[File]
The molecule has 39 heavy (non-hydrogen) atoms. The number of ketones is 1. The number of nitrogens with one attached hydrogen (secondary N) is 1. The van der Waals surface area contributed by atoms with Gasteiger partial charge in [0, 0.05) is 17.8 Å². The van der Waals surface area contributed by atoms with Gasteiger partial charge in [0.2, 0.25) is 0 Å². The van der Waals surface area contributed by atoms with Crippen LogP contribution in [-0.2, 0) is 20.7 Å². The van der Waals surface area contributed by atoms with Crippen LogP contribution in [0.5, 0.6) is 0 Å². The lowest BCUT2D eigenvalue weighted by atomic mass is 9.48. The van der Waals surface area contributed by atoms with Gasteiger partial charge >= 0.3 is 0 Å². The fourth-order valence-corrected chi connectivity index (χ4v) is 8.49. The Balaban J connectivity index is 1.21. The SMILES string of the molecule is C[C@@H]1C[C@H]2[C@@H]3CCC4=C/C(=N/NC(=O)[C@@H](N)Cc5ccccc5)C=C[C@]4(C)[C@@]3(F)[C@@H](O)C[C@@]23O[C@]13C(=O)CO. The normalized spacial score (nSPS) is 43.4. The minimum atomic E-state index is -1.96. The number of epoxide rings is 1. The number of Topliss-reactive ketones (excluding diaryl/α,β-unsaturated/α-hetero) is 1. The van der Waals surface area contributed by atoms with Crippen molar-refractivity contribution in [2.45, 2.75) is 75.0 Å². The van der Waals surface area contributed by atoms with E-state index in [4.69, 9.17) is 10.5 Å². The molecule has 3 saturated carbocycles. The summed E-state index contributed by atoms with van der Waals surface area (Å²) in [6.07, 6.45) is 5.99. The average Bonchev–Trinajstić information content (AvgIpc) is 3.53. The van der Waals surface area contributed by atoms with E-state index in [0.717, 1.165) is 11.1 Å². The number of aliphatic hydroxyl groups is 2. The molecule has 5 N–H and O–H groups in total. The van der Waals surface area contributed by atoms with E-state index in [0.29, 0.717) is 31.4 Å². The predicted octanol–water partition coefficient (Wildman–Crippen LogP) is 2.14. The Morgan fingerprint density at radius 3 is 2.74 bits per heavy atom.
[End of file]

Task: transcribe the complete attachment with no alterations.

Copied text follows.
The molecule has 39 heavy (non-hydrogen) atoms. The number of ketones is 1. The number of nitrogens with one attached hydrogen (secondary N) is 1. The van der Waals surface area contributed by atoms with Gasteiger partial charge in [0, 0.05) is 17.8 Å². The van der Waals surface area contributed by atoms with Gasteiger partial charge in [0.2, 0.25) is 0 Å². The van der Waals surface area contributed by atoms with Crippen LogP contribution in [-0.2, 0) is 20.7 Å². The van der Waals surface area contributed by atoms with Crippen LogP contribution in [0.5, 0.6) is 0 Å². The lowest BCUT2D eigenvalue weighted by atomic mass is 9.48. The van der Waals surface area contributed by atoms with Gasteiger partial charge >= 0.3 is 0 Å². The fourth-order valence-corrected chi connectivity index (χ4v) is 8.49. The Balaban J connectivity index is 1.21. The SMILES string of the molecule is C[C@@H]1C[C@H]2[C@@H]3CCC4=C/C(=N/NC(=O)[C@@H](N)Cc5ccccc5)C=C[C@]4(C)[C@@]3(F)[C@@H](O)C[C@@]23O[C@]13C(=O)CO. The normalized spacial score (nSPS) is 43.4. The minimum atomic E-state index is -1.96. The number of epoxide rings is 1. The number of Topliss-reactive ketones (excluding diaryl/α,β-unsaturated/α-hetero) is 1. The van der Waals surface area contributed by atoms with Crippen molar-refractivity contribution in [2.45, 2.75) is 75.0 Å². The van der Waals surface area contributed by atoms with E-state index in [4.69, 9.17) is 10.5 Å². The molecule has 3 saturated carbocycles. The summed E-state index contributed by atoms with van der Waals surface area (Å²) in [6.07, 6.45) is 5.99. The average Bonchev–Trinajstić information content (AvgIpc) is 3.53. The van der Waals surface area contributed by atoms with E-state index in [0.717, 1.165) is 11.1 Å². The number of aliphatic hydroxyl groups is 2. The molecule has 5 N–H and O–H groups in total. The van der Waals surface area contributed by atoms with E-state index in [0.29, 0.717) is 31.4 Å². The predicted octanol–water partition coefficient (Wildman–Crippen LogP) is 2.14. The Morgan fingerprint density at radius 3 is 2.74 bits per heavy atom.